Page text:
With 2011 sales of approximately $54.1 billion, Pfizer currently holds the crown as the world’s largest drugmaker, but next year may see the pharma giant usurped from its throne by Sanofi and Novartis, who will claim pole and second position respectively in the global pharmaceutical rankings. Pfizer, meanwhile, will drop to third place, and is likely to remain there for the foreseeable future, according to analysis firm EvaluatePharma.
EvaluatePharma expects Pfizer’s prescription and over-the-counter (OTC) sales to drop to $49.8 billion in 2012, mainly due to the patent expiry on Lipitor, the blockbuster cholesterol-lowering statin that holds the record for the world’s biggest selling medicine. Meanwhile, Sanofi’s sales will grow from $47.9 billion in 2011 (which ranked it as third in terms of the world’s top pharmaceutical companies) to $51.6 billion in 2012. The French company has been moving up the rankings for some time, boosted by a decade of mergers, which began in 1990 with the deal between Sanofi and Synthelabo and culminated with the $20 billion acquisition of Genzyme in February this year.
“The takeover of Genzyme this year was an aggressive cross-border move that revealed just how much the culture of Sanofi has changed in the last few years,” explains the EvaluatePharma analysis. “The traditionally inward looking French drug maker has, like many of its peers, taken big strides to acquire and license innovation from beyond its own labs in an attempt to revive flagging R&D productivity.”
The analysis adds that sales of Genzyme’s enzyme replacement therapies should be enough to keep the crown on Sanofi’s head until at least 2016, with the blockbuster products of Cerezyme and Myozyme helping to offset revenue of Plavix, which will lose US patent protection next year, as well as the ongoing generic erosion of Lovenox and Taxotere.
Pfizer, on the other hand, will fall further behind in terms of sales. By 2016, Sanofi is expected to have sales of $58.4 billion while Pfizer will scrape $51.9 billion, representing a minute 1% compound annual growth rate (CAGR) over 2011–2016. Sanofi, on the other hand, will have a CAGR of 4%. Pfizer will also face competition from GlaxoSmithKline and Roche. By 2016, GlaxoSmithKline is expected to rank fourth with sales of $50.9 billion (compared with ranking fifth in 2011 with sales of $39.3 billion) while Roche will come in fifth with $49 billion (up from sixth in 2011 with $39.1 billion).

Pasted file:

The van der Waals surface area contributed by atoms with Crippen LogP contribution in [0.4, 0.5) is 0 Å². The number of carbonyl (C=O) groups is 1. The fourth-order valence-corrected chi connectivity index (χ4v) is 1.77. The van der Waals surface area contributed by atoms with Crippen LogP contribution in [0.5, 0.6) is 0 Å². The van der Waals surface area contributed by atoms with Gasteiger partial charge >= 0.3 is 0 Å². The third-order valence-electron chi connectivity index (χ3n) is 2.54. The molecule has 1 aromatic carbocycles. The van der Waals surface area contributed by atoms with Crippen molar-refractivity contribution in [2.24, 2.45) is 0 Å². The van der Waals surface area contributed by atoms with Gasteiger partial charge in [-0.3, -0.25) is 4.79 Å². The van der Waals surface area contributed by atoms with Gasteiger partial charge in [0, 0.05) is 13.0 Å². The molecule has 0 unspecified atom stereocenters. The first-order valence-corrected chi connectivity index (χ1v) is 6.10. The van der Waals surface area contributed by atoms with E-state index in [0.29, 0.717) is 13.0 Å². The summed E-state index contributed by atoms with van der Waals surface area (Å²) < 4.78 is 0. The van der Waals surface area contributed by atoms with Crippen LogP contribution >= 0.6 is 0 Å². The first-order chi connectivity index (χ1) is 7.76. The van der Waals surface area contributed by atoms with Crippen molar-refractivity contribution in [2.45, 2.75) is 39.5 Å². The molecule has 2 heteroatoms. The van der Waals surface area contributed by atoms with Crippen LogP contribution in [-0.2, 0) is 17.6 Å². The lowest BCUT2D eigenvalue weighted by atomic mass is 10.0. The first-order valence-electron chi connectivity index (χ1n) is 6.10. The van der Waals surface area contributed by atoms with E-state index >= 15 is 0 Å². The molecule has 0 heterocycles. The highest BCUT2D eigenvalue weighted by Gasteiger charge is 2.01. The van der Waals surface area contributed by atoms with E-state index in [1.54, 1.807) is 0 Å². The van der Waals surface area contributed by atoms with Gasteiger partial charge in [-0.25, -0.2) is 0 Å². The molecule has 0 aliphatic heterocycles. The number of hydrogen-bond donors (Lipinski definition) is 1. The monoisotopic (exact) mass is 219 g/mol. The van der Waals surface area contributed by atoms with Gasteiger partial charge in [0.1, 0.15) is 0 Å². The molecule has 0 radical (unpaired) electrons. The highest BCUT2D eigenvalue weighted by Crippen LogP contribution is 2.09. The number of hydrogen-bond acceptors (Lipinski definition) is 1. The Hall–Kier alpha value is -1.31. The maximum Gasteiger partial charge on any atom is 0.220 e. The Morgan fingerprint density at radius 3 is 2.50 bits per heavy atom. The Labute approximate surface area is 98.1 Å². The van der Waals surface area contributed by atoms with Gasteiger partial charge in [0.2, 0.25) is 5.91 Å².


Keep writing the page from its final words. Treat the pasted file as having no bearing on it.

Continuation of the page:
As for Novartis, the company will see strong growth from Gilenya and Tasigna over the next few years and will also be bolstered by its $48-billion acquisition of eyecare company Alcon, which will boost sales in areas outside of prescription and OTC drugs. Novartis was ranked second in 2011 with sales of $49.5 billion and is predicted to maintain this ranking at least until 2016, when it is expected to have sales of $54.8 billion.
Meanwhile, there will also be some shuffling in the league table among the other drugmakers too. Merck, currently ranked fourth, will drop to sixth place by 2016, and Eli Lilly, tenth, will fall to fifteenth. The analysis also highlights generics giant Teva, which is expected to rise from twelfth position in 2011 to ninth in 2016 as it grows at a CAGR of 7%. Novo Nordisk will also experience a high growth rate—currently ranked in seventeenth place, the Danish diabetes specialist will climb up to fourteenth place by 2016 with a CAGR of 9%.